Food giant Danone’s CHRO Roberto Di Bernardini kicked off his session at UNLEASH World by stating “there has never been a better time to work in HR”.
While the pandemic was a huge tragedy for the world, it confirmed what HR teams had been trying to tell business leaders for years; most notably, the importance of workplace flexibility, but also the need for connection.
Di Bernadini reminded the audience that hybrid work wasn’t created by COVID-19 – “the pandemic has just amplified the topic” and forced employers to discuss and rethink the role of the office in their organizations.
“We need to accept that the company that will give full flexibility in these hybrid models will have a competitive advantage”, continued Di Bernardini. But full flexibility doesn’t necessarily mean never being on-site again – instead companies need to figure out how to get people back together and build that connection.
He recommended that employers lean into purpose, citing research from Yale and Michigan universities.
“We need to give a meaning to the workplace” – it is more than just four walls with a desk and a coffee machine.
The future of work at Danone
UNLEASH caught up with Di Bernardini after his session to find out how he and his HR team are applying these ideas to Danone’s workplace.
Because Danone’s HR team knows that flexible, hybrid working “will create a competitive advantage”, “we accept the challenge of offering full flexibility” and “we will not ask our people to come back 100% to the workplace”.
The precise model varies based on specific geographies (Danone has 100,000 employees globally in 120 countries and it has offices and facilities in 58 locations).
In fact, pre-COVID-19, back in 2019, workers in Danone’s Paris headquarters signed a deal that allowed them to work from home two days a week. Workers in the US, the UK and Belgium also now have the option to come into the office whenever people want or need to.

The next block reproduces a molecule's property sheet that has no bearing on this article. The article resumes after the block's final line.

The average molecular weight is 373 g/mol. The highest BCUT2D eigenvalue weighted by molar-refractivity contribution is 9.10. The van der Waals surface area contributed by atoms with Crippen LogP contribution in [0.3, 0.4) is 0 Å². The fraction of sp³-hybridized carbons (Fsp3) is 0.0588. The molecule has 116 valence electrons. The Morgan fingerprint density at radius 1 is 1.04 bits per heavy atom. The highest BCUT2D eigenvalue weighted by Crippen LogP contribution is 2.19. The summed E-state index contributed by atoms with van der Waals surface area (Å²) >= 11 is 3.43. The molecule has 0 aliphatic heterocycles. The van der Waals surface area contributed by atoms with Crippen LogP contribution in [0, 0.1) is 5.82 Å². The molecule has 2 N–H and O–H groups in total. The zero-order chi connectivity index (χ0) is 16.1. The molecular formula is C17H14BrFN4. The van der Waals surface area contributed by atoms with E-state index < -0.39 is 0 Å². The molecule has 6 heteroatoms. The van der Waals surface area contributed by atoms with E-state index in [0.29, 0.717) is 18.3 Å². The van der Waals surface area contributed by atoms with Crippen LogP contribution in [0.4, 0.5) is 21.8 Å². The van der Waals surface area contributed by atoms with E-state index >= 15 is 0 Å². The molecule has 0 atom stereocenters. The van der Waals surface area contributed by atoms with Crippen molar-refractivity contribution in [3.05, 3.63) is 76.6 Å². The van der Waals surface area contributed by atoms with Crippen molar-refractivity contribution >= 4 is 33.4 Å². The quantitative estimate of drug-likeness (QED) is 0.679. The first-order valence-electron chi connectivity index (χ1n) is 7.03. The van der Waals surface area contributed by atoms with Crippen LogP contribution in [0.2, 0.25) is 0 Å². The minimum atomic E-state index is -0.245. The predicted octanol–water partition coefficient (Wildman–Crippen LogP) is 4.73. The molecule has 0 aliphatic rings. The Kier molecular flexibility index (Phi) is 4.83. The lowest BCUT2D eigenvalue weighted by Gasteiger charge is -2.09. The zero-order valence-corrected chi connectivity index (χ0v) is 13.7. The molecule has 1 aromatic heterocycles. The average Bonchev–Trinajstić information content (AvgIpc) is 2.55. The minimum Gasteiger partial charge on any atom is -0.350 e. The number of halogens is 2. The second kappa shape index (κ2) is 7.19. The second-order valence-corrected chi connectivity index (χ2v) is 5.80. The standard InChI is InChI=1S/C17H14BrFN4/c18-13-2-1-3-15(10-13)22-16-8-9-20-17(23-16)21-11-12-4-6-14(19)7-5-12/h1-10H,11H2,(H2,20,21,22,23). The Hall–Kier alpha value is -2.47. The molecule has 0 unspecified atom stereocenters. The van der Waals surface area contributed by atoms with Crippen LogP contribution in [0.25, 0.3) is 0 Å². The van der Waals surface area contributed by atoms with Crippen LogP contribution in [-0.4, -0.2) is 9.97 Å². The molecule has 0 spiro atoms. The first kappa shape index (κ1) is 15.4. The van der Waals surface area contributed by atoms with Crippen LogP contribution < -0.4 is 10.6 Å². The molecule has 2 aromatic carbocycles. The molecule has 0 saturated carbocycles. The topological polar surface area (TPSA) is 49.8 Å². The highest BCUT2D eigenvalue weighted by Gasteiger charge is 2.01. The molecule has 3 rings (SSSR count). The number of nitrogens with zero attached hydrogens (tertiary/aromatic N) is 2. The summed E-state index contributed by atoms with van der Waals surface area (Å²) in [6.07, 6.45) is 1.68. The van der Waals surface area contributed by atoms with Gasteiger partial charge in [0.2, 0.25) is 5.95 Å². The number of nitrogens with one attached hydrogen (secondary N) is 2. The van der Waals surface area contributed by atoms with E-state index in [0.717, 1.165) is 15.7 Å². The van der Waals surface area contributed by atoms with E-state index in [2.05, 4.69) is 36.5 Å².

Di Bernardini shares: “The big challenge is that if you say full flexibility, people may interpret that [as] you can work from home for the entire time” – and Danone is still early in its journey to figure this out.
The food giant is starting by investing in technology, redesigning office spaces, and inviting people back to socialize with colleagues.
Danone’s mission to do good
In formulating its future of work model, Danone is clearly focused on company’s purpose: people-centricity and respect for society.
Danone anchors everything it does around former CEO Antoine Riboud’s 1972 Marseille speech where he created the idea of the dual commitment of business success with social progress.
He famously said: “Let us conduct our businesses with both the heart and the head” and “corporate responsibility does not end at the factory gate or the office door”.
“Today we continue to put the dual commitment at the center of everything we do, in creating workplaces where everyone can feel welcomed, respected, listened to and included,” explains Di Bernardini.